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Let me explain in bit more detail. The optimum temperature range for the electrode end of gasoline engine plugs with copper core (most plugs are these days, NGK thought of it first) is between 450 and 870 deg C. Below 450 deg C the plug will foul and above 870 it will overheat. If the plug overheats it will cause pre-ignition by glowing and setting off combustion - before spark ignition takes place. And the exposed plug will blister and melt. If the plug fouls - in other words - won't self clean, ie: it will soot/wet up and it is liable not to fire at all, due to leakage of the spark to earth across the nose, or else it will fire weakly/intermittently and anyways the combustion energy will be reduced, less power, poor acceleration, high gasoline use.
Highly tuned engines are burning more fuel-air on each firing cycle and the in-cylinder temp is higher than a road car. They need plugs capable of withstanding high in-cylinder temperatures. In F1 engines, and high boost units, the exhaust gas is very hot indeed. 800-1000 deg C Â¢â€šÂ¬Ã…â€œ hot enough to melt glass.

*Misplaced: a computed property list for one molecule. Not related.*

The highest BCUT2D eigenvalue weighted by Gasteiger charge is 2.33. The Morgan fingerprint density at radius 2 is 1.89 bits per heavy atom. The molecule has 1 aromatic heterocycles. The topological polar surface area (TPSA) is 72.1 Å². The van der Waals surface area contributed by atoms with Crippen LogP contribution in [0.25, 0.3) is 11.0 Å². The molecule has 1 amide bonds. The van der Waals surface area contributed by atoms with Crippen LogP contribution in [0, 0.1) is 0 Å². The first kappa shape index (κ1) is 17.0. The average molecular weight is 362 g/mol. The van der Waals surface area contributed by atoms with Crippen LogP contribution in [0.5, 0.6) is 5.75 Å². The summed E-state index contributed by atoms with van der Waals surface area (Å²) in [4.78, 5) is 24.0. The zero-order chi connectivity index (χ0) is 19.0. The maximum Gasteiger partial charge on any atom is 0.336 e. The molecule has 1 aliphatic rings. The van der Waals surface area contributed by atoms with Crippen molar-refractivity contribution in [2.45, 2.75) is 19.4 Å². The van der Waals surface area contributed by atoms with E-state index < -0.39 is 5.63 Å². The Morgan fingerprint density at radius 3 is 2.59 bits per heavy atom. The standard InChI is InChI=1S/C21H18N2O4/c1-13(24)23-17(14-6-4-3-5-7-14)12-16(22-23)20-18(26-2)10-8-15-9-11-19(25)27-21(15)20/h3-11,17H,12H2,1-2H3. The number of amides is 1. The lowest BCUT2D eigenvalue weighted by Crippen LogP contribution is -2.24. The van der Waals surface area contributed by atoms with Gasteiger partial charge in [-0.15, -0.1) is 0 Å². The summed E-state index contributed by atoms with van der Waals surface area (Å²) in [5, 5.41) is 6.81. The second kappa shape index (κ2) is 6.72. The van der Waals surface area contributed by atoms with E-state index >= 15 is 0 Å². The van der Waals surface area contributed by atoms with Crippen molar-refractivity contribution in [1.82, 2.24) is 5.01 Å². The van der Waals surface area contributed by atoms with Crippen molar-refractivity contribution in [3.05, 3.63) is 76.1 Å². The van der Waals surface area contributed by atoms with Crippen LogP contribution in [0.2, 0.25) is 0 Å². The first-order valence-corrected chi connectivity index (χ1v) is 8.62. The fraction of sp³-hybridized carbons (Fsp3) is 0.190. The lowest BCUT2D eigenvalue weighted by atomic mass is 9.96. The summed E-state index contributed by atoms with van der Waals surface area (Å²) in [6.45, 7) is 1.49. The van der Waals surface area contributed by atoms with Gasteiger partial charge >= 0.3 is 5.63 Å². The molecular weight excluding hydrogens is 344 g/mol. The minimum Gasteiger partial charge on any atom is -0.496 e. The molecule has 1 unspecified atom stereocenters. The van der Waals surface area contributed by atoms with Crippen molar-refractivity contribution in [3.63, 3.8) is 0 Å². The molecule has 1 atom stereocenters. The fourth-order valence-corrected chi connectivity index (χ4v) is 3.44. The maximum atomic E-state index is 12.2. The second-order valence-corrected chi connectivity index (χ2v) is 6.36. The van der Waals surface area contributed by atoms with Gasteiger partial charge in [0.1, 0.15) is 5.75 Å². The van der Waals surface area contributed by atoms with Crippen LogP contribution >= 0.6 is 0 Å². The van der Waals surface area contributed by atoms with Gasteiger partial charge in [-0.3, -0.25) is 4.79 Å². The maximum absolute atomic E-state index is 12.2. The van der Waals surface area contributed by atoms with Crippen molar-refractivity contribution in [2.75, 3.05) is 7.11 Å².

A 'hot' plug - one that runs hot - is one with a long insulator nose - the high purity alumina (ceramic) that surrounds the centre electrode. A long nose gives a big area to absorb heat and a long heat dispersion path. A cold plug has the opposite. If you put a hot plug in a race engine it will give preignition problems, and if you put a race plug in a road car it will foul up most of the time.
The worst case is to have the wrong plug AND say, wrong ignition timing, too lean mixture, inadequate cooling, very hot intake air, heavy combustion chamber deposits - these add up to a recipe for cylinder head and piston damage. Rule of thumb is a well running plug should have a brown or light grey insulator. It IS important to have a clean plug thread and seat and make sure the plug is torqued up properly - because this joint is the only heat loss path from the plug to the coolant.
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